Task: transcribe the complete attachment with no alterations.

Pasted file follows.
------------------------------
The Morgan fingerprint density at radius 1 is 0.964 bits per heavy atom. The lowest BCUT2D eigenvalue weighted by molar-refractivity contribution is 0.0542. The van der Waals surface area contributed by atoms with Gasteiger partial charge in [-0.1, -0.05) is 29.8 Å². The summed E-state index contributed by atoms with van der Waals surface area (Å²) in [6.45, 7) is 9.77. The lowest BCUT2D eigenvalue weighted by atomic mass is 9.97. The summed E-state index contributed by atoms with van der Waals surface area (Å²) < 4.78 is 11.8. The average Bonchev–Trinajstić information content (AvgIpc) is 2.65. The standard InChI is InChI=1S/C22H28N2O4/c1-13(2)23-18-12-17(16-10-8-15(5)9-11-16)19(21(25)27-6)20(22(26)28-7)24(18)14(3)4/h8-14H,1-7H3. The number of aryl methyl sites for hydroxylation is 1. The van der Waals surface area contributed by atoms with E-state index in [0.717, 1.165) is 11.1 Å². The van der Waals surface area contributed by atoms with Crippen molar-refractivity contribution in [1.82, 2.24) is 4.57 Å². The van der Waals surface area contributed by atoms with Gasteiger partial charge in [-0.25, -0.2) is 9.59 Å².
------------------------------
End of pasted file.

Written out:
The Morgan fingerprint density at radius 1 is 0.964 bits per heavy atom. The lowest BCUT2D eigenvalue weighted by molar-refractivity contribution is 0.0542. The van der Waals surface area contributed by atoms with Gasteiger partial charge in [-0.1, -0.05) is 29.8 Å². The summed E-state index contributed by atoms with van der Waals surface area (Å²) in [6.45, 7) is 9.77. The lowest BCUT2D eigenvalue weighted by atomic mass is 9.97. The summed E-state index contributed by atoms with van der Waals surface area (Å²) < 4.78 is 11.8. The average Bonchev–Trinajstić information content (AvgIpc) is 2.65. The standard InChI is InChI=1S/C22H28N2O4/c1-13(2)23-18-12-17(16-10-8-15(5)9-11-16)19(21(25)27-6)20(22(26)28-7)24(18)14(3)4/h8-14H,1-7H3. The number of aryl methyl sites for hydroxylation is 1. The van der Waals surface area contributed by atoms with E-state index in [0.717, 1.165) is 11.1 Å². The van der Waals surface area contributed by atoms with Crippen molar-refractivity contribution in [1.82, 2.24) is 4.57 Å². The van der Waals surface area contributed by atoms with Gasteiger partial charge in [-0.25, -0.2) is 9.59 Å².